Reading Waking Up White

Suffield Academy’s faculty welcomed author Debby Irving to an online talk on October 29. Her book Waking Up White was shared by the faculty as part of the school’s ongoing and collective efforts related to Diversity, Equity, and Inclusion (DEI).

Irving, now a racial justice educator and writer, tries to help transform confusion into curiosity and anxiety into action. As a white colleague and neighbor, she worried about offending people of color she dearly wanted to befriend. As an arts administrator, she did not understand why her cultural diversity efforts lacked traction. As a teacher, she found her best efforts reaching out to students and families of color left her wondering what she was missing.

I invite you to use my story to uncover your own, so that you too can discover your power to make the world a more humane place to live, work, and thrive.

“I can think of no bigger misstep in American history than the invention and perpetuation of the idea of white superiority,” Irving writes in the introduction. “It allows white children to believe they are exceptional and entitled while allowing children of color to believe they are inferior and less deserving.” She concludes, “Unless adults understand racism, they will, as I did, unknowingly teach it to their children.”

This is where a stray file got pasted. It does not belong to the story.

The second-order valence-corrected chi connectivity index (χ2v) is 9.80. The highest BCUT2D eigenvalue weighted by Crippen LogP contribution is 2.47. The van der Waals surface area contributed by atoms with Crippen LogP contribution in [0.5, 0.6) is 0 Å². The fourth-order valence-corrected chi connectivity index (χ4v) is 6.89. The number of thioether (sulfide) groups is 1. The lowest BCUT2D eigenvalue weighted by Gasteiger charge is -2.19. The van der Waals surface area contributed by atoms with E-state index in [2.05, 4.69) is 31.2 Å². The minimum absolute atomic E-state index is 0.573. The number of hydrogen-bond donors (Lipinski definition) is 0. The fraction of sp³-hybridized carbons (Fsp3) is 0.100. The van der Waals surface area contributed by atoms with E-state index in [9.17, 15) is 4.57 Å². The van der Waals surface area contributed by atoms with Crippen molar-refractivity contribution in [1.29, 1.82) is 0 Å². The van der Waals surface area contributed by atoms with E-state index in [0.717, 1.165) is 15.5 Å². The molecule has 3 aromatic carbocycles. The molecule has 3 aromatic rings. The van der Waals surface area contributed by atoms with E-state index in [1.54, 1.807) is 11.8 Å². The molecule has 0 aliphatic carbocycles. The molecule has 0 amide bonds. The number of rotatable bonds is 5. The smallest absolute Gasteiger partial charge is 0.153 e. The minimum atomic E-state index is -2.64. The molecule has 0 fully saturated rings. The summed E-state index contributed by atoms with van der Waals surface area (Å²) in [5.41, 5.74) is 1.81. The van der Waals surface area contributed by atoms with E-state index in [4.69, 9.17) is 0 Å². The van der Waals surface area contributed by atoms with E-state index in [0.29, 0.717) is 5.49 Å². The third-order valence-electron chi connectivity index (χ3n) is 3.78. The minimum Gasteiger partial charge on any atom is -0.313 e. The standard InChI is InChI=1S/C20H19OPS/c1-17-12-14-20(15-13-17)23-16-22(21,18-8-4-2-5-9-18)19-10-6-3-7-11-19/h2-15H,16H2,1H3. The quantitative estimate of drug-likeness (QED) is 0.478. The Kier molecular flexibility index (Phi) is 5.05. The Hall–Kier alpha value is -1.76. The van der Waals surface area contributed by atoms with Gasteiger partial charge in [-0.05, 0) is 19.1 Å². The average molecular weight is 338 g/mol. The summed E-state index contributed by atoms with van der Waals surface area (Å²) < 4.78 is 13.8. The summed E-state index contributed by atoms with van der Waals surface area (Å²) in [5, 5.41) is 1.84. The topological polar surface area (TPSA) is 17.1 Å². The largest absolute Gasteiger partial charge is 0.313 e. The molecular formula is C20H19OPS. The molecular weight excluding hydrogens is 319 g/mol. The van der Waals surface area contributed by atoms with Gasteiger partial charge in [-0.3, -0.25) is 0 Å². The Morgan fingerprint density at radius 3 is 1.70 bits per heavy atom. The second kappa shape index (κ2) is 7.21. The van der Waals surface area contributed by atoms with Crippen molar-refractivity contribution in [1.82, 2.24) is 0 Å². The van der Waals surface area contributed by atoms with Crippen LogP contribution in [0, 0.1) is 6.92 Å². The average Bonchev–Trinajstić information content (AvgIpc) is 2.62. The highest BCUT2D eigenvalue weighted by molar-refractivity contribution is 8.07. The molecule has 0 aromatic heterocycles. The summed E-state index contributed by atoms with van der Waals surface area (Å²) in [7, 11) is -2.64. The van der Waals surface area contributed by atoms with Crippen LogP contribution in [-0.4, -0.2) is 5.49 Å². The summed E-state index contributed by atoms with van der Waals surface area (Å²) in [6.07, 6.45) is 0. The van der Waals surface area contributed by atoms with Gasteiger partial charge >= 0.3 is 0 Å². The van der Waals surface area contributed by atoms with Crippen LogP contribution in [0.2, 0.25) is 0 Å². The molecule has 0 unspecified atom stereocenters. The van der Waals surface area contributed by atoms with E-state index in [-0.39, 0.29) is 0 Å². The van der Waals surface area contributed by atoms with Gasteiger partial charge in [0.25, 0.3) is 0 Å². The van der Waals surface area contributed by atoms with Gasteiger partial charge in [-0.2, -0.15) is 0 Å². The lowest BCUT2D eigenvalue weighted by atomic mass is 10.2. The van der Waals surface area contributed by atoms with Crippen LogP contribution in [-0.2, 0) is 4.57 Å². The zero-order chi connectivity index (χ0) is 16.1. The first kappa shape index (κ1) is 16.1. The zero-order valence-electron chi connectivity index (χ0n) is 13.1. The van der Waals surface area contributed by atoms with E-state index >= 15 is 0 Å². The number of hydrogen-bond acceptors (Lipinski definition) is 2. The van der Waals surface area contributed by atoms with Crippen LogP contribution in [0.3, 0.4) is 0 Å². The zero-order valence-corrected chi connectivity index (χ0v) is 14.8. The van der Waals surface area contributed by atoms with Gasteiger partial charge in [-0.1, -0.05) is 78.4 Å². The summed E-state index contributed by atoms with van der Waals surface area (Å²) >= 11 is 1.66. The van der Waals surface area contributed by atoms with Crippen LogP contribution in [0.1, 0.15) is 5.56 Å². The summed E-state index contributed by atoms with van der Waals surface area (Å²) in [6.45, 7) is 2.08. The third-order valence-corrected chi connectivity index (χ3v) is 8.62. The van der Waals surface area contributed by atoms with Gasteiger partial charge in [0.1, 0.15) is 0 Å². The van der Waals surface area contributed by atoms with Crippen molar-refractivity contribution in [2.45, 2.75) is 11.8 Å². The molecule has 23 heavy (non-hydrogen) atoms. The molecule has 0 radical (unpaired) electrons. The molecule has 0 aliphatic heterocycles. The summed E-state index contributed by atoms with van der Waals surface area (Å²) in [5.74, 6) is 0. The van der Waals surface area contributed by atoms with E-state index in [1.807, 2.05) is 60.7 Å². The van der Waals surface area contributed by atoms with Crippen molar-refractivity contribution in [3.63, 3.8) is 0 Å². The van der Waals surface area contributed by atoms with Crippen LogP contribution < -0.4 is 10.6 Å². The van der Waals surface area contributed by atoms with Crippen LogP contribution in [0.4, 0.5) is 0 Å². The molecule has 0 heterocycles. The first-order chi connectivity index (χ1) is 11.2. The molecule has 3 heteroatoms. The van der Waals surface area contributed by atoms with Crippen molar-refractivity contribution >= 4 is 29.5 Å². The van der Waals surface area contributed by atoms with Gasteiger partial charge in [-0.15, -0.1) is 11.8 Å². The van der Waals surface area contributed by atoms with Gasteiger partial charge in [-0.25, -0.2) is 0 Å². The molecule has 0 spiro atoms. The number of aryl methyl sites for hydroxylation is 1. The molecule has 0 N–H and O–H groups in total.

The author adds, “Understanding how and why our beliefs developed along racial lines holds the promise of healing, liberation, and the unleashing of America’s vast human potential. I invite you to use my story to uncover your own, so that you too can discover your power to make the world a more humane place to live, work, and thrive.”

Irving’s talk centered on awareness and education, emotion, and active resilience against systematic racism. Head of School Charlie Cahn said Debby’s talk was helpful in many ways, “especially providing historical information about systemic racism in areas including housing and educational access through the GI Bill. Suffield’s foundation rests on respect, diversity, tolerance, inclusion, and sensitivity. All of the efforts our faculty make to help dismantle racism and hatred make us better as educators and people.”